We are going to take a look at both root canal treatment and dental implants. There are certain cases when one is preferable over the other.
When you think of a dentist, you likely think of someone whose job it is to save teeth. When treatment is as simple as drilling and filling a manageable cavity, saving teeth is a distinct possibility. But when decay has worked its way deeper into the tooth pulp, a root canal becomes a far more distinct possibility. If the tooth can be salvaged through this procedure, you shouldn’t need an implant.
But when the tooth is too degraded and there will be nothing left after all of the drilling necessary for a root canal, the remaining options are just leaving a gaping hole in your mouth, filling the space with a replacement. A dental implant.
A Look At Dental Implants
A dental implant uses a titanium screw to support a prosthetic crown. The screw is placed directly into the jawbone. Unlike with the ligament of your natural teeth, there is no intervening soft tissue; rather the screw is directly attached to the bone. The bond between the implant and bone is affected by bacterial action, biting forces, and other effects that natural teeth are subjected to. Fortunately, the response is different in the case of dental implants. In some cases, the bone attachment can break down if the implant becomes infected through chronic bacterial infection or from just plain overloading. This would require the old implant to be replaced by a new implant, but that may require gingival grafting or bone grafting.
A Look at Crowns and Root Canal Treatment
When it is possible to save the tooth, rather than replace it, a crown and root canal treatment could be the answer. Teeth can last a long time if a root canal is properly executed. After a root canal, the remaining teeth have no blood supply or nerves. But because the periodontal ligaments still exist, sensation is present. This means that you’ll still know that the tooth is there because you can sense it. What’s more, it is far more convenient to go through your routine oral hygiene maintenance because the crown and root make it possible to preserve the tooth’s natural contour.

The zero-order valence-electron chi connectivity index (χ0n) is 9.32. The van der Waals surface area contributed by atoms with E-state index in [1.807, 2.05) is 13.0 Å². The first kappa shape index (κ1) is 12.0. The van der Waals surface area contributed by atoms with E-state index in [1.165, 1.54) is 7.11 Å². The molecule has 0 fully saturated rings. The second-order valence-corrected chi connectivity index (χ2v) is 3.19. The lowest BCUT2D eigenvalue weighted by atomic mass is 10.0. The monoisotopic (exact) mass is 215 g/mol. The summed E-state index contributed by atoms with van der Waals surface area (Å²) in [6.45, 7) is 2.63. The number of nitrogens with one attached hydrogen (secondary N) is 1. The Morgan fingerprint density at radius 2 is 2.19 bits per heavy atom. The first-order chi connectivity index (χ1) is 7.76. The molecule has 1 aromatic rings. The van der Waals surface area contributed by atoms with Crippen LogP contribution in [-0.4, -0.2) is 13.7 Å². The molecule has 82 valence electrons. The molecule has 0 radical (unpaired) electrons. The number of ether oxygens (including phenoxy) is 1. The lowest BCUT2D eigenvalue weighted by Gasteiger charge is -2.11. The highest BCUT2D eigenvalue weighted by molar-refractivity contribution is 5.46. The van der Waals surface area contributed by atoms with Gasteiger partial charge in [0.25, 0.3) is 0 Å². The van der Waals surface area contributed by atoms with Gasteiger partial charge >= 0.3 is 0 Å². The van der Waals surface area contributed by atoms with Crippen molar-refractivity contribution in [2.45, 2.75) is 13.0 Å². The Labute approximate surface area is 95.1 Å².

Is there a risk? As is usually the case in any procedure, there are risks. First and foremost, this procedure or treatment must be done by an experienced, reliable, and reputable dental professional in order to significantly reduce risk. That aside, because non-vital teeth tend to be brittle, the possibility of a fracture during the procedure remains. Should the tooth fracture, a viable option would be the previously discussed dental implant (after removal of the fractured, nonviable tooth).
When Is It Better to Extract?
Certain conditions may point to extraction over trying to save the tooth through a root canal. Here are some of those conditions:
- Aesthetics — if the teeth involved are crooked and crowded, a singular implant is a real challenge. The challenge only becomes greater if the teeth that remain are rotten as well.
- Whole arch prosthesis — when a patient has almost no teeth left in their mouth, a better option may be to extract the teeth that remain, making way for a full arch prosthesis.
- Un-restorable tooth — when a tooth is far too decayed to be saved, and the structure of the tooth cannot be rebuilt through the process of root canal and crown placement, it is likely better to simply extract the tooth completely.
Again, make sure that whichever treatment you decide upon, it is completed by an experienced, knowledgeable dentist.